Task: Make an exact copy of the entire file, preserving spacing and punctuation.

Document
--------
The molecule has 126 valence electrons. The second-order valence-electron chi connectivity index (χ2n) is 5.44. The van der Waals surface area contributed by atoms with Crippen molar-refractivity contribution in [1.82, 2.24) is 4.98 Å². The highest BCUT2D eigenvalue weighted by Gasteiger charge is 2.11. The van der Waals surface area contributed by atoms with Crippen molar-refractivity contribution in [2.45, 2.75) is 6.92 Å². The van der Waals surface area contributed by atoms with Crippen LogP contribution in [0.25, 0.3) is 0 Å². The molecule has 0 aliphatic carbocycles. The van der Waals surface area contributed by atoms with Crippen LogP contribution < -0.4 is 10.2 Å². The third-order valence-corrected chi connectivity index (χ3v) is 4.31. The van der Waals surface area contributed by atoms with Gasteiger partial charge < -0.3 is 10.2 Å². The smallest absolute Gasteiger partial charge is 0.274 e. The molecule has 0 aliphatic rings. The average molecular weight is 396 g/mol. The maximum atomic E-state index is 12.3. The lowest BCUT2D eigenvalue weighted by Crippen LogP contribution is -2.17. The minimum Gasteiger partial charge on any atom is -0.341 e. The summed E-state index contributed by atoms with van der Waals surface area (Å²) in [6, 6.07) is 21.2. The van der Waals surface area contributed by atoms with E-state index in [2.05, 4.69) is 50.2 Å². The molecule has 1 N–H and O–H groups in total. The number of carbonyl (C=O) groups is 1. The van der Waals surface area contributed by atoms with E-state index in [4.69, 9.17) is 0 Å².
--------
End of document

The molecule has 126 valence electrons. The second-order valence-electron chi connectivity index (χ2n) is 5.44. The van der Waals surface area contributed by atoms with Crippen molar-refractivity contribution in [1.82, 2.24) is 4.98 Å². The highest BCUT2D eigenvalue weighted by Gasteiger charge is 2.11. The van der Waals surface area contributed by atoms with Crippen molar-refractivity contribution in [2.45, 2.75) is 6.92 Å². The van der Waals surface area contributed by atoms with Crippen LogP contribution in [0.25, 0.3) is 0 Å². The molecule has 0 aliphatic carbocycles. The van der Waals surface area contributed by atoms with Crippen LogP contribution < -0.4 is 10.2 Å². The third-order valence-corrected chi connectivity index (χ3v) is 4.31. The van der Waals surface area contributed by atoms with Gasteiger partial charge < -0.3 is 10.2 Å². The smallest absolute Gasteiger partial charge is 0.274 e. The molecule has 0 aliphatic rings. The average molecular weight is 396 g/mol. The maximum atomic E-state index is 12.3. The lowest BCUT2D eigenvalue weighted by Crippen LogP contribution is -2.17. The minimum Gasteiger partial charge on any atom is -0.341 e. The summed E-state index contributed by atoms with van der Waals surface area (Å²) in [6, 6.07) is 21.2. The van der Waals surface area contributed by atoms with E-state index in [2.05, 4.69) is 50.2 Å². The molecule has 1 N–H and O–H groups in total. The number of carbonyl (C=O) groups is 1. The van der Waals surface area contributed by atoms with E-state index in [4.69, 9.17) is 0 Å².